Legless Locomotion for Legged Robots

Ravi Balasubramanian, Alfred Rizzi and Matthew T. Mason
Tech. Report, CMU-RI-TR-04-05, Robotics Institute, Carnegie Mellon University, January, 2004

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Legged robots offer rough terrain mobility, but sometimes conventional legged locomotion may fail, for example, when the robot gets stuck on a rock, and no leg has contact with the environment (the robot is high-centered). We propose a novel locomotion technique for a high-centered legged robot. We hypothesize that by using its legs as reaction masses, the robot can rock and roll on its stomach and move incrementally. In this report, we use simple models to study how leg motions affect body attitude configuration for a high-centered robot. Our interest in this problem arose from our experience with a highly mobile, robust hexapod robot getting high-centered in challenging terrain. One way of freeing a high-centered legged robot is to locomote the robot till it topples over. To simplify the analysis, we used Rocking and Rolling Robot (RRRobot). RRRobot is a hemisphere that has two short legs with small masses at their distal ends. Assuming RRRobot rolls on the flat ground without slipping, the goal is to locomote the always-high-centered RRRobot on the plane by finding suitable leg trajectories. Informal experiments with a teleoperated RRRobot suggest that a properly designed leg motion can produce attitude oscillations that result in incremental translation of the robot. The result is a form of legless, whole-body locomotion using the legs as reaction masses. We use simulation and dynamics analysis to understand how leg motions can be used to create small body attitude changes. We study two simplified versions of RRRobot, one in which body motion is restricted to yaw and the other in which body motion is restricted to roll and yaw. We present some observations from control theory and show that simple controls exist to locally modify body attitude configuration in the simplified models. We hypothesize that such attitude oscillations when coupled with the contact constraints will produce RRRobot translation. More experiments are necessary to verify this. Interesting future directions of work are to study the influence of body shape on the proposed locomotion technique and to control the direction of locomotion. A shorter version of this report is published in Proceedings of the International Conference on Intelligent Robots and Systems, 2003.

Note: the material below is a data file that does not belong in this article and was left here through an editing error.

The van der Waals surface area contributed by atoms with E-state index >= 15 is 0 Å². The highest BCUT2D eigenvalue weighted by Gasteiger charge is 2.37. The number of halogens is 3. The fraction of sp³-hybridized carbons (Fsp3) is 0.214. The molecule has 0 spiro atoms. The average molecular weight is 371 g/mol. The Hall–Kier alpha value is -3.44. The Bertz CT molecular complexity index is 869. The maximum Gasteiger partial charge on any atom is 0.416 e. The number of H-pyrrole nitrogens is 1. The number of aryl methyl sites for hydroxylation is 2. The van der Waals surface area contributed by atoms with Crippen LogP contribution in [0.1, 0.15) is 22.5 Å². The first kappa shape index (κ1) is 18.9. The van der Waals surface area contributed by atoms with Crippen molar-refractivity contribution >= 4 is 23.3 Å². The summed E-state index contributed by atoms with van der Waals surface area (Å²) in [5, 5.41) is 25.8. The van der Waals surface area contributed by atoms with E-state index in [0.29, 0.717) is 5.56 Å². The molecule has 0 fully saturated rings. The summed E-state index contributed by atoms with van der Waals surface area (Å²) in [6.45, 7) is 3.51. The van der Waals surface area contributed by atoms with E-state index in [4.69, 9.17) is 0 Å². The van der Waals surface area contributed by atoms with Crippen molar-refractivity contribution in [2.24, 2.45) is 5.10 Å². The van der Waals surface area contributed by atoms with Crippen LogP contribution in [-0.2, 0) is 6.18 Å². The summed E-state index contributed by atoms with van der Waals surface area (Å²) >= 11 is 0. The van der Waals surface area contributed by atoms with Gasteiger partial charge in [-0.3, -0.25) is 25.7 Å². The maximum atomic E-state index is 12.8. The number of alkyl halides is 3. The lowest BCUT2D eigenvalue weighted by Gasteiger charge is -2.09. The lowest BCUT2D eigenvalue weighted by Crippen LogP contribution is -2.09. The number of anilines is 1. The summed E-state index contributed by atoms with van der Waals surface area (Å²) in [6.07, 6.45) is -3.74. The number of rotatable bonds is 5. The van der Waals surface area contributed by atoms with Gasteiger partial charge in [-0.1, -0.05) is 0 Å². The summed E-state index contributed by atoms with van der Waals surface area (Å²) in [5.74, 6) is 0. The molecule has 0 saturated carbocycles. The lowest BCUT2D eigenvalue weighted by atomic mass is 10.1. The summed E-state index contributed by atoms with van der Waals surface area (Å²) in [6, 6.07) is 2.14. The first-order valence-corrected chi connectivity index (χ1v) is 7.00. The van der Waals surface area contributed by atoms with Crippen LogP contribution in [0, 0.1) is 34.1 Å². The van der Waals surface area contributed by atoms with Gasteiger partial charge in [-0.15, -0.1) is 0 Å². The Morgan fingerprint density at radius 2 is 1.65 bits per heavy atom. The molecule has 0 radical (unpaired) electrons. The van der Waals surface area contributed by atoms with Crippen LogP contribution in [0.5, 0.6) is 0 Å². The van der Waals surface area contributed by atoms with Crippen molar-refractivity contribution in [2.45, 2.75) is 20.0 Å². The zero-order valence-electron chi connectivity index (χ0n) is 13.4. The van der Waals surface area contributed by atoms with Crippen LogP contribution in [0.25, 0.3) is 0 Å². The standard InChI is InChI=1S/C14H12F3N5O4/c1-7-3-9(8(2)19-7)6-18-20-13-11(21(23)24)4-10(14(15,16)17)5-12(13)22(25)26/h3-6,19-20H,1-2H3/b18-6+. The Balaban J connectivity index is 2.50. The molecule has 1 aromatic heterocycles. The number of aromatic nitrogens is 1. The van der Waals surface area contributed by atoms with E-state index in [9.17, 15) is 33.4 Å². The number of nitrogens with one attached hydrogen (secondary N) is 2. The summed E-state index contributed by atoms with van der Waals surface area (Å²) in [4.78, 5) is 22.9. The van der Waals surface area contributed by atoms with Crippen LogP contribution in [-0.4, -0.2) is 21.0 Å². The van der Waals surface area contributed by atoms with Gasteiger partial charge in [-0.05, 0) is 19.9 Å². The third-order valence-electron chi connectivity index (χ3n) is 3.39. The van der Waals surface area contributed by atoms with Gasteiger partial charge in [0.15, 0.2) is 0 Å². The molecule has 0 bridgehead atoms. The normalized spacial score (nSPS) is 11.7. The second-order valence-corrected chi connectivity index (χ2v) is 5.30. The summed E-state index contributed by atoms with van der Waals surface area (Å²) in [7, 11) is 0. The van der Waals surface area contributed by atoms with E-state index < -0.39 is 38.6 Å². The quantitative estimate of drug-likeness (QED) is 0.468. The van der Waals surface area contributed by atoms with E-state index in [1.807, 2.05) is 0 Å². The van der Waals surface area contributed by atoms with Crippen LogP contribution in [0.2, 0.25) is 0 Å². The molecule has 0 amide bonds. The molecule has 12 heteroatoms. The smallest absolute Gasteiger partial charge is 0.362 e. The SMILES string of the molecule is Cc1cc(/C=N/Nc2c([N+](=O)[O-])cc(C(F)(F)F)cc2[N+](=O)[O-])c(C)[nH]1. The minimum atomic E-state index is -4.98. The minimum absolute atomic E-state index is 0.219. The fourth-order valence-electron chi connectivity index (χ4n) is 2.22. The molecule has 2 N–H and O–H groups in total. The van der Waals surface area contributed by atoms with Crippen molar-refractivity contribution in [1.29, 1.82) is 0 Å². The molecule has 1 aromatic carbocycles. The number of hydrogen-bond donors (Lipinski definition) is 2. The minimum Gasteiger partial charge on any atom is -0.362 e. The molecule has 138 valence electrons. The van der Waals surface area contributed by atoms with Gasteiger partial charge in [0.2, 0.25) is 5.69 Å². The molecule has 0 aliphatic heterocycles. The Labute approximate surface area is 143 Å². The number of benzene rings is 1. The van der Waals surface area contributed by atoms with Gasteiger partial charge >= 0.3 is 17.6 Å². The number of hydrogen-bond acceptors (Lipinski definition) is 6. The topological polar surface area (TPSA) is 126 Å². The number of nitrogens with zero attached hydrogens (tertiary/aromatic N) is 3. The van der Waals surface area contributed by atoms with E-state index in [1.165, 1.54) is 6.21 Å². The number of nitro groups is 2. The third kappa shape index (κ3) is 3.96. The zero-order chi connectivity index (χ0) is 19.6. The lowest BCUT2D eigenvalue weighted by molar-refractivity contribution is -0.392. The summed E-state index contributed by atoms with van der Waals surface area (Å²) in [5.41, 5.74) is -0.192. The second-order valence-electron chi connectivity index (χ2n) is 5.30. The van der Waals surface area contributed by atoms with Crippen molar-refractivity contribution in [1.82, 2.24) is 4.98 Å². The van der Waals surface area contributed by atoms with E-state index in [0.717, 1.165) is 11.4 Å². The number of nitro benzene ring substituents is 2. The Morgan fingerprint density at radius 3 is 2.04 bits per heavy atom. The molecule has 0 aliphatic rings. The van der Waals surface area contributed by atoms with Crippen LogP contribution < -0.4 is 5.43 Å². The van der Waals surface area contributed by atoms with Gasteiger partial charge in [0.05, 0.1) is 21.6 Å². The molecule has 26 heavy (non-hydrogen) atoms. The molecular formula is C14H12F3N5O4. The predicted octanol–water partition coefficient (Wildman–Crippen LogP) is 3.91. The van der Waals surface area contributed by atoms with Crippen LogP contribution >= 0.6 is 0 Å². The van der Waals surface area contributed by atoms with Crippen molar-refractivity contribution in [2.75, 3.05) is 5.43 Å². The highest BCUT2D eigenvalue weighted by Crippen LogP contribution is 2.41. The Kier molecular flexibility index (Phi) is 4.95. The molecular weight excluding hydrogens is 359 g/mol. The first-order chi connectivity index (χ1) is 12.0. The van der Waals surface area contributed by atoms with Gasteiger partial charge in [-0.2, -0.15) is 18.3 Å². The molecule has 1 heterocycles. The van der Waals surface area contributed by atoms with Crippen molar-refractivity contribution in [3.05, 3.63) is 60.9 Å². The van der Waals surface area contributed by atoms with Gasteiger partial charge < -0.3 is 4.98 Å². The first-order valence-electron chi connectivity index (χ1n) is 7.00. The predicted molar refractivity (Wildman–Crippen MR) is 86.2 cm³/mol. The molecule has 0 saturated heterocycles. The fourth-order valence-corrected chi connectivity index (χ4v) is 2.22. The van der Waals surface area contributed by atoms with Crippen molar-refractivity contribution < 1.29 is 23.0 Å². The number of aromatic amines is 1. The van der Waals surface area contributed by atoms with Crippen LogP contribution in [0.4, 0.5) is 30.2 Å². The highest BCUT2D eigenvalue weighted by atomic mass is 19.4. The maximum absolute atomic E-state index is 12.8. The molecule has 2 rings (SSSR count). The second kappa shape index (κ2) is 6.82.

author = {Ravi Balasubramanian and Alfred Rizzi and Matthew T. Mason},
title = {Legless Locomotion for Legged Robots},
year = {2004},
month = {January},
institution = {Carnegie Mellon University},
address = {Pittsburgh, PA},
number = {CMU-RI-TR-04-05},
keywords = {Dynamics, Legless Locomotion, Kinematics, Halteres},
} 2017-09-13T10:44:19-04:00